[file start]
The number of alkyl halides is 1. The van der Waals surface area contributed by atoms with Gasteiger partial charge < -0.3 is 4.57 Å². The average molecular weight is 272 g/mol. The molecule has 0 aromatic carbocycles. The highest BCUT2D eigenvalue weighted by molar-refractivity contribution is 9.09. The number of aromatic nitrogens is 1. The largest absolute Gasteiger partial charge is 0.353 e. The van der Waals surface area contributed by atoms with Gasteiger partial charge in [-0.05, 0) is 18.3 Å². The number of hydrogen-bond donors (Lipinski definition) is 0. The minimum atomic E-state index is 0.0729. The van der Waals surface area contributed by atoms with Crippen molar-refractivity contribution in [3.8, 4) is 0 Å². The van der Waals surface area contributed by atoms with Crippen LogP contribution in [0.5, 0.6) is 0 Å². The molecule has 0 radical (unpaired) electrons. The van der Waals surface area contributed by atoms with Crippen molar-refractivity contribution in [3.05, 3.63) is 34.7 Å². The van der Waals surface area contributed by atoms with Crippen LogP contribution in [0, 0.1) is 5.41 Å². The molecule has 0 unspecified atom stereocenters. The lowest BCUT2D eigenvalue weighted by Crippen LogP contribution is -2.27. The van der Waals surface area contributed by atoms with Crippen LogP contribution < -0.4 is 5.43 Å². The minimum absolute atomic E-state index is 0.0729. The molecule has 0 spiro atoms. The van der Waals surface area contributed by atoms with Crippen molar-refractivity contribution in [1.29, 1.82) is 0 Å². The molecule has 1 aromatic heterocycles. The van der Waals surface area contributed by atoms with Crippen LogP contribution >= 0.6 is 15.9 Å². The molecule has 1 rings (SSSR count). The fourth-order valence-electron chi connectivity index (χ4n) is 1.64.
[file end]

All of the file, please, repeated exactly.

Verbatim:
The number of alkyl halides is 1. The van der Waals surface area contributed by atoms with Gasteiger partial charge < -0.3 is 4.57 Å². The average molecular weight is 272 g/mol. The molecule has 0 aromatic carbocycles. The highest BCUT2D eigenvalue weighted by molar-refractivity contribution is 9.09. The number of aromatic nitrogens is 1. The largest absolute Gasteiger partial charge is 0.353 e. The van der Waals surface area contributed by atoms with Gasteiger partial charge in [-0.05, 0) is 18.3 Å². The number of hydrogen-bond donors (Lipinski definition) is 0. The minimum atomic E-state index is 0.0729. The van der Waals surface area contributed by atoms with Crippen molar-refractivity contribution in [3.8, 4) is 0 Å². The van der Waals surface area contributed by atoms with Crippen LogP contribution in [0.5, 0.6) is 0 Å². The molecule has 0 radical (unpaired) electrons. The van der Waals surface area contributed by atoms with Crippen molar-refractivity contribution in [3.05, 3.63) is 34.7 Å². The van der Waals surface area contributed by atoms with Crippen LogP contribution in [0, 0.1) is 5.41 Å². The molecule has 0 unspecified atom stereocenters. The lowest BCUT2D eigenvalue weighted by Crippen LogP contribution is -2.27. The van der Waals surface area contributed by atoms with Crippen LogP contribution < -0.4 is 5.43 Å². The minimum absolute atomic E-state index is 0.0729. The molecule has 0 spiro atoms. The van der Waals surface area contributed by atoms with Crippen molar-refractivity contribution in [1.29, 1.82) is 0 Å². The molecule has 1 aromatic heterocycles. The van der Waals surface area contributed by atoms with Crippen LogP contribution >= 0.6 is 15.9 Å². The molecule has 1 rings (SSSR count). The fourth-order valence-electron chi connectivity index (χ4n) is 1.64.